September/October Key Period for US Blueberries in China
July 9, 2020

Over the last ten years, as living standards have improved, consumer awareness has increased and domestic blueberry production has experienced exponential growth, blueberries have emerged as a daily fruit in China with a high repeat purchase rate. Those with a good appearance, a firm texture and high brix levels in particular have mass appeal to Chinese consumers.

As the world’s largest blueberry producer, the U.S. successfully gained market access to China for its blueberries in May of this year. To support this new opportunity for bilateral trade, the U.S. Department of Agriculture’s Foreign Agricultural Service recently published a report briefly outlining the Chinese blueberry market and giving well-researched recommendations for U.S. blueberry exporters.

To date, blueberries from the U.S., Chile, Mexico, Uruguay, Canada, Argentina and Peru have received approval for export to China. According to the USDA report, 99% of the blueberries imported by China originate from Peru and Chile owing to the existence of free trade agreements and counter-seasonal availability; in 2019, China imported 22,045 tons of blueberries, of which 11,919 tons originated from Peru and 10,049 tons originated from Chile. The peak period for China’s blueberry imports typically occurs from January to February, which corresponds to the off-season for domestic production and coincides with China’s Spring Festival holiday period, when there is always strong market demand for fresh fruit.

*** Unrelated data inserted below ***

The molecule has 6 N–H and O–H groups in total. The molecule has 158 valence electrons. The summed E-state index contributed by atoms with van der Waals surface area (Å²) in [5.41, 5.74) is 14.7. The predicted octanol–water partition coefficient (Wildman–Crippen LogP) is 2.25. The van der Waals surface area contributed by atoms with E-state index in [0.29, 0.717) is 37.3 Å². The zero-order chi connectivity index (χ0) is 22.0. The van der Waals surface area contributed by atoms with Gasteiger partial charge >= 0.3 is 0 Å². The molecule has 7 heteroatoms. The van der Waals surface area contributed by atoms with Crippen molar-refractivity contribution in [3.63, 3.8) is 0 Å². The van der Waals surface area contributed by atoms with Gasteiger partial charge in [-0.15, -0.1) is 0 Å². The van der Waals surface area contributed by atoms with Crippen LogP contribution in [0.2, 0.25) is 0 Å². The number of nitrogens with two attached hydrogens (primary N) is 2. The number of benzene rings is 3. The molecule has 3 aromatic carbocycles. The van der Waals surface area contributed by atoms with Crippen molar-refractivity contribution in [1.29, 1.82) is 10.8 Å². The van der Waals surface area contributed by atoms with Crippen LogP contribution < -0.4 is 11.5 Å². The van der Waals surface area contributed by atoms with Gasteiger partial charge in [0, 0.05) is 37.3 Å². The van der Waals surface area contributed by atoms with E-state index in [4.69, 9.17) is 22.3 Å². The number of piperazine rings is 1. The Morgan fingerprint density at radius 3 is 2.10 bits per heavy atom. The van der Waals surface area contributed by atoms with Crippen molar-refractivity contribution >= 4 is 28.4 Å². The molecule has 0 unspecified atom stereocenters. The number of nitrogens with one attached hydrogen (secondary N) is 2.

Owing to the similar harvest seasons, U.S. blueberries primarily compete directly with China’s domestically grown blueberries.

Over 70% of the blueberries grown in China are consumed fresh. Industry experts predict that China’s blueberry crop will exceed one million tons by 2026, causing the country to surpass the U.S. as the world’s top producer. The major growing regions include Shandong, Guizhou and Liaoning provinces, with June and July as the peak harvest season.

In recent years, several global fruit giants, such as Driscoll’sCosta, Hortifruit and SA Berry Fruit, have made considerable investments in China to cultivate blueberries and other types of berries. Research projects are also underway in China to develop new blueberry varieties featuring higher brix levels, firmer textures and improved aroma.

In September and October, the supply of China’s domestic blueberries gradually draws to an end while the fruit quality also drops sharply. At this time, the quality of South American blueberries is not stable, while the export volume of Canadian blueberries is insufficient to satisfy the demand of the Chinese market. Consequently, the USDA report concluded that these two months represent an outstanding opportunity for U.S. blueberries to expand their market presence in China.

The report also recommended that U.S. blueberry exporters interested in expanding into the Chinese market pay attention to berry size, firmness, brix level and packaging.

In China, fresh blueberries are generally classified under one of three grades, namely, 12–14 millimeters, 14–16 millimeters and 16 millimeters or larger, and they are almost universally sold in 125-gram packages. The report predicts that U.S. blueberries with brix levels exceeding 12 degrees and sizes above 16 millimeters will be most attractive to Chinese consumers. Moreover, blueberries, if not handled cautiously during delivery, can result in a very high rate of customer complaints; therefore, berries with a firmer texture are generally preferred by Chinese importers.